Finding the Evidence

Key Points

• Usefulness = (Relevance x Validity)/Work

• Conflicting evidence is often the result of "medical chatter."

• POEMs and guidelines require the least amount of work to find relevant and valid results.

Having identified a focused question, the astute clinician is ready to find the information needed to answer it. The usefulness of medical information can be modeled in the following equation (Slawson et al, 1994):

Usefulness = (Relevance) * (Validity)

Figure 10-1 Evidence pyramid.

As the formula shows, busy clinicians should concentrate their efforts on easily obtained, valid evidence that is highly relevant (i.e., patient-oriented evidence). Such a strategy focuses attention on useful information and makes wise use of limited time and resources.

As shown in Figure 10-1, the work required to find useful medical information is inversely proportional to its quantity. At the bottom of the pyramid is original research. Although plentiful, much of it represents "medical chatter" among researchers (Slawson et al., 1994). Researchers are intimately familiar with published data in their narrow field of study and are able to place the article in its proper context. A busy clinician reading a single article in a relatively unfamiliar field is akin to overhearing a snippet of conversation at a dinner party. It may be dangerous to base decisions on such snippets without knowledge of the larger context. Checking the relevance and validity of such studies requires knowledge of statistical methods and study design. It is too time-consuming to be useful for answering clinical questions that arise during a patient visit.

At the next level of the pyramid are systematic reviews and meta-analyses. These types of studies focus on a single topic and attempt to draw conclusions from the volume of previously reported data. Although an improvement, the clinician still must explore the methodology used to select and analyze the data to ensure relevance to the clinical question. Often, these types of reviews focus on disease-oriented outcomes rather than patient-oriented outcomes, potentially making them less relevant. Disease-oriented outcomes, such as an increase in bone mineral density, may be a secondary marker for fracture risk, but they are inherently less relevant to the patient.

At the peak of the pyramid are patient-oriented evidence that matters (POEM) reviews (Table 10-1). Clinicians must decide if the POEM is relevant to their clinical question, but the amount of work required is greatly reduced. POEMs offer the most useful type of information for answering clinical questions that arise during patient visits. Unfortunately, a POEM does not exist for every clinical question. In these cases the clinician must step down the pyramid until relevant information is found.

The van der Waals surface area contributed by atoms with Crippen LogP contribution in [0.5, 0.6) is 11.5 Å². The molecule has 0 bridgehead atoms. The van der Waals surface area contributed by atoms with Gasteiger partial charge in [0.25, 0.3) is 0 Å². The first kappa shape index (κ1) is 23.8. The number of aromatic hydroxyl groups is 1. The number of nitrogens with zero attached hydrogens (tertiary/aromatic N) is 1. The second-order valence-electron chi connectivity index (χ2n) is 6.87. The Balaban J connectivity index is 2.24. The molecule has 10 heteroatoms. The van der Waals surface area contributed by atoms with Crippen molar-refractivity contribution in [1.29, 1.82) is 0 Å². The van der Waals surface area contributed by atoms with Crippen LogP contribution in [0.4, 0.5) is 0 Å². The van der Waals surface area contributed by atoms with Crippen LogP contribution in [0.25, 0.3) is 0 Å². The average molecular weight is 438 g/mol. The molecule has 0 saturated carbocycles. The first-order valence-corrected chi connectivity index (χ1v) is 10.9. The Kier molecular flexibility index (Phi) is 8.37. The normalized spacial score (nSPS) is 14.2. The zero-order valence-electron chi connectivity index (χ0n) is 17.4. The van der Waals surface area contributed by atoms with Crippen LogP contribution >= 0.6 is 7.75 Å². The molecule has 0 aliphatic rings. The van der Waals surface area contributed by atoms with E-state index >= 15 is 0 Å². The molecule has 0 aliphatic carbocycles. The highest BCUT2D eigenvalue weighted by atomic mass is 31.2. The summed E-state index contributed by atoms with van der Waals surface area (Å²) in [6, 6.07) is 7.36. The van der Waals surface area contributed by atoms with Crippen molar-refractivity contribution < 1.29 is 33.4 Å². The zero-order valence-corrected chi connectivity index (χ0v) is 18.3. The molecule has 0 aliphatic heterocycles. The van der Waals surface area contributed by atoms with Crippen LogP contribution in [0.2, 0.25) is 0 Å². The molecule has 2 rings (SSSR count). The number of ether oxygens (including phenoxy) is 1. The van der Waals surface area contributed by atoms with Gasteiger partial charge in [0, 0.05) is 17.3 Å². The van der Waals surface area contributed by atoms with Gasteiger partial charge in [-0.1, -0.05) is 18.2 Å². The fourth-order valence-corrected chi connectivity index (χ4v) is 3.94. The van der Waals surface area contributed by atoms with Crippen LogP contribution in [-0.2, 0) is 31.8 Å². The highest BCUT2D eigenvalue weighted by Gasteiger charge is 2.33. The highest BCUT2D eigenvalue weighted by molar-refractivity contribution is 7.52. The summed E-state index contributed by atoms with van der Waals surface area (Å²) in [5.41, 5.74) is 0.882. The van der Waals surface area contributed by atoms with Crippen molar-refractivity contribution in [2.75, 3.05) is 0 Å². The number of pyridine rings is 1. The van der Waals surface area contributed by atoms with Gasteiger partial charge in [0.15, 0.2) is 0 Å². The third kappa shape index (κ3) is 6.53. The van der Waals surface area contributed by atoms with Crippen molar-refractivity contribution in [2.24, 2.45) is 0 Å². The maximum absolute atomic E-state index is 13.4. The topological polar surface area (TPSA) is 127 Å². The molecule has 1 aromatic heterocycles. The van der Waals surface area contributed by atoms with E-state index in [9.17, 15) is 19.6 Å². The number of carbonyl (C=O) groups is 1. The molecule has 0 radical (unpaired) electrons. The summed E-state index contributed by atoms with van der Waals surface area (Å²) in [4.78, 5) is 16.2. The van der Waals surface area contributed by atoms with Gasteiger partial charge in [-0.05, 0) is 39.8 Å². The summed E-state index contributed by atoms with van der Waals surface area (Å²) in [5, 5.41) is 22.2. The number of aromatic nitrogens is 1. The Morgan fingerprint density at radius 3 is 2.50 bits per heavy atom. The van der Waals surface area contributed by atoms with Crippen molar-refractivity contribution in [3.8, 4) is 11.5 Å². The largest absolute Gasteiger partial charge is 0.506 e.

The medical evidence often tells conflicting stories, as with HRT. This is particularly problematic at the original research or bottom level of the evidence pyramid. Differences in

Table 10-1 POEM* Sources





Cochrane Abstracts

National Guidelines Clearinghouse


American College of Physicians

Clinical Evidence

Cochrane Reviews

Family Physicians Inquiries

Network InfoRetriever

Journal of Family Practice

Up To Date

*Patient-oriented evidence that matters.

methodology, study populations, statistical power, and bias often explain the different conclusions and result in medical chatter. Putting such articles in their proper context is difficult at best for the practicing clinician. Moving up the evidence pyramid helps alleviate conflicting evidence, yielding results that are more reliable.

Often, minimal or no reliable medical evidence is available to answer a clinical question. In these cases, practicing clinicians must rely on their clinical experience and background medical knowledge—their mindlines.

Haynes (2001) defined another pyramid that is relevant to answering clinical questions. This is the pyramid of services for finding the best evidence. It is depicted as the third dimension of the evidence pyramid (Figure 10-1). At the bottom of the pyramid are tools to find the original studies.

The National Library of Medicine maintains a database of more than 15 million articles, called MEDLINE. Various engines are available to search MEDLINE and other databases for articles that may be used to answer clinical questions. For example, PubMed ( provides tools to help clinicians search for meta-analyses and systematic reviews through the use of limits and clinical queries (Ebbert et al., 2003; Haynes and Wilczynski, 2005; Sood et al., 2004).

As in Mrs. Smith's case, there may not be a single study that addresses the specific question posed. In looking for the best evidence to inform clinical decision making, it is important to determine the standard of care for the patient's condition. Clinical guidelines, which are typically updated every 2 years, may be a useful resource. An excellent clearinghouse for clinical guidelines is sponsored by the Agency for Healthcare Research and Quality (AHRQ,, although the listed guidelines are neither reviewed nor endorsed by AHRQ. Clinicians must critique the guidelines for validity and relevance in their own setting. This resource is higher up the services pyramid and reflects some interpretation and synthesis of original research and clinical practice.

You review the Institute for Clinical Systems Integration guideline for osteoporosis prevention and HRT at, as well as the risk/benefit data from the site (Figure 10-2). These guidelines tell you that HRT should not be used simply for prevention of osteoporosis in the absence of other significant menopausal symptoms. You reflect on your colleague's words: "Get everyone off that stuff!" It is time to have a discussion with Mrs. Smith regarding her estrogen therapy.

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